# Dice Throws

#### You are given D dice, each having F faces numbered 1 to F, both inclusive. The task is to find the possible number of ways to roll the dice together such that the sum of face-up numbers equal the given target S.

##### Note :

```
As the answer can be large, return your answer modulo 10^9 + 7.
```

##### Follow Up :

```
Can you solve this using not more than O(S) extra space?
```

##### Input format :

```
The first line of input contains an integer T denoting the number of test cases.
The first and the only line of every test case contains 3 integers D, F and S representing the number of dices, the number of faces on each die and the target sum respectively.
```

##### Output format :

```
For each test case, print the number of ways to get the sum S in a separate line.
```

##### Note :

```
You do not need to print anything, it has already been taken care of. Just implement the given function.
```

##### Constraints :

```
1 <= T <= 5
1 <= D, F <= 50
1 <= S <= 10^3
Time limit: 1 sec
```

- The idea is to use recursion to reduce the big problem into several small subproblems.
- We will call a helper function that returns us the number of combinations that sum upto S and store it in a variable say answer.
- The algorithm for the helper function will be as follows:

Int helper(D, F, S):

A. If D as well as S becomes 0, return 1.

B. If D becomes 0 or S becomes negative, return 0.

C. Initialise a count variable say finalCount with 0.

D. For i = 1 to F:

Call helper function for D-1 and S-i, add it to the finalCount.

finalCount += helper(D-1, F, S-i)

E. Return finalCount.

- Return answer.

**Let’s understand by an example **

Suppose we have 3 dice each with 6 faces and we have to find the number of ways to achieve the sum 8.

The below figure shows some of the recursive calls are made for the given problem.

**Note:** Subproblem {a,b,c} means a problem with ‘**a’** dice each with ‘**b’** faces and ‘**c’ **is the desired sum.

As we can see, some subproblems are called multiple times.

For example, the subproblem {1,6,5} is called 2 times, {1,6,3} is called 4 times and {1,6,1} is called 6 times.

That’s why we are storing the solved subproblems in a lookup table so that we don’t have to solve them again. Whenever a call is made to the solved subproblem, we will directly return the answer of that subproblem stored in the lookup table.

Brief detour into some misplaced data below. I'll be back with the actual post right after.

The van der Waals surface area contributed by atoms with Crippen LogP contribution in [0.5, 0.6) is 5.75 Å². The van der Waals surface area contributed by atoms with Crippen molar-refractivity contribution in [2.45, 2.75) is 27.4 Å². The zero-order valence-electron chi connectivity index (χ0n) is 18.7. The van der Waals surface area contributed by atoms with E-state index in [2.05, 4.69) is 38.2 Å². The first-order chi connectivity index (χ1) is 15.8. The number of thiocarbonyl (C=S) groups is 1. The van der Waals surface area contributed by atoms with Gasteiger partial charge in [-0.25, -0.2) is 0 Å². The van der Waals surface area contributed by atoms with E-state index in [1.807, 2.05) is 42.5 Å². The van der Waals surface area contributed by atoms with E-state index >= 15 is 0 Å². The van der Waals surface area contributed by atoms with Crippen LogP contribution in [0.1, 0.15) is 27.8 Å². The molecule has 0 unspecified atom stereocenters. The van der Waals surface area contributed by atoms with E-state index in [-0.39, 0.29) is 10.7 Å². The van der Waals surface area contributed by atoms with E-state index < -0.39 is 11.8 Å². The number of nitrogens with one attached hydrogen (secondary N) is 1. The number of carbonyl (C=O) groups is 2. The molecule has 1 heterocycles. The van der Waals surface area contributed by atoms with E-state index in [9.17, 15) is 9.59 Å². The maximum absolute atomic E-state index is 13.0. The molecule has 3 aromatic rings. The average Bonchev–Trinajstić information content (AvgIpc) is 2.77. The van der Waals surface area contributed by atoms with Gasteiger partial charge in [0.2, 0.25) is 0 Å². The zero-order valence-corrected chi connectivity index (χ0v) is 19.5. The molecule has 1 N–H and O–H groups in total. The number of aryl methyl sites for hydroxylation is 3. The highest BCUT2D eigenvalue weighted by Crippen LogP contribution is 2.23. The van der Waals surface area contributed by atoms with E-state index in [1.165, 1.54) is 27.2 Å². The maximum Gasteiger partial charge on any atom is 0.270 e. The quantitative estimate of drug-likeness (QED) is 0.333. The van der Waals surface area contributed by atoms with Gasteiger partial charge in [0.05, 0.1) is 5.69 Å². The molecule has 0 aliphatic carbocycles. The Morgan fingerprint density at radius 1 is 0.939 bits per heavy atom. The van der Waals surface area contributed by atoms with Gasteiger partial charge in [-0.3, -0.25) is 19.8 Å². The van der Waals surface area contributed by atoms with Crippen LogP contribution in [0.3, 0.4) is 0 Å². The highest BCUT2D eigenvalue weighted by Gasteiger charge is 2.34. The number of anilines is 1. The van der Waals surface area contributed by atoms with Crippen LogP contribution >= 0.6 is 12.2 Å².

**Approach: **

- The idea is to use memoization.
- Create a 2D lookup table to store the solutions to the subproblems where lookUp[i][j] denotes the possible number of ways to get sum j with i number of dice/die.
- Initialize the table by -1.
- Now, we call a helper function that returns us the number of combinations using D dice with F faces that sum up to S and store it in a variable say answer.
- The algorithm for the helper function will be as follows:

Int helper(D, F, S):

A. If D, as well as S, becomes 0, return 1.

B. If D becomes 0 or S becomes negative, return 0.

C. If lookUp[D][S] is not equal to -1, return lookUp[D][S].

D. Initialise a count variable say finalCount with 0.

E. For i = 1 to F:

Call helper function for D-1 and S-i, add it to the finalCount.

finalCount += helper(D-1, F, S-i)

F. Update lookUp[D][S] with finalCount.

G. Return lookUp[D][S]

- Return answer.

- The idea is to create a 2-D DP with row size D+1 and column size S+1.
- Initially all the elements of the DP table will be 0.
- Now, the value DP[i][j] means the possible number of combinations with i dice and j sum. Thus, initialise DP[0][0] as 1.
- The detailed algorithm to fill the DP table will be as follows:
- Loop 1: For i = 1 to D:
- Loop 2: For j = 1 to S:
- Loop 3: For k = 1 to F:

if( j-k >= 0 ), DP[i][j] += DP[i-1][j-k]

- Return DP[D][S].

**Let us understand the above algorithm in detail with an example: **

For the test case where D = 3, F = 6 and S = 4

- We will create a DP table with 4 (D + 1) rows and 5 columns (S +1) with all elements as 0.

Now, for 0 number of Die, we have 1 way for getting 0 sum. Thus, DP[0][0] should be 1.

- In the next step when we are at DP[1][1], this means that we have to fill the number of ways to get a sum of 1(S) with 1(D) die. This can be found by letting a number 1 on 1 die and fetching the possible number of combinations for 0(D-1) die having 0(S-1) sum which is at DP[0][0]. Thus, DP[1][1] becomes 1.
- Now, let's take number 2 on 1 die and fetch the possible number of combinations for 0(D-1) die having -1 (S-2) sum. Note that negative sum is not possible to achieve and thus we stop traversing further.
- Similarly, for DP[1][2] will be DP[0][1] + DP[0][0] and so on DP[1][4] will be DP[0][3] + DP[0][2] + DP[0][1] + DP[0][0].

The table will be:

- In the next iteration, we are at DP[2][1], this means that we have to fill the number of ways to get a sum of 1(S) with 2(D) dice. This can be found by letting a number 1 on 1 die and fetching the possible number of combinations for 1(D-1) die having 0(S-1) sum i.e DP[1][0]. Thus, DP[2][1] becomes 0.
- Now, let's take number 2 on 1 die and fetch the possible number of combinations for 1(D-1) die having -1 (S-2) sum. Note that negative sum is not possible to achieve and thus we stop traversing further.

We will notice:

DP[2][2] = DP[1][1] + DP[1][0]

DP[2][3] = DP[1][2] + DP[1][1] + DP[1][0]

DP[2][4] = DP[1][3] + DP[1][2] + DP[1][1] + DP[1][0]

The table becomes:

Similarly, the final table will be:

- The idea is to create a 1-D DP of size S+1.
- Initially, all the elements of the DP table will be 0.
- We can make only S = 0 with 0 dice, so dp[0] = 1,
- The detailed algorithm to fill the DP table will be as follows:
- Loop 1: For i = 1 to D:
- Loop 2: For j = S to 1:
- Loop 3: For k = 1 to F:

if( j-k >= 0 ), DP[j] += DP[j-k]

- Return DP[D][S].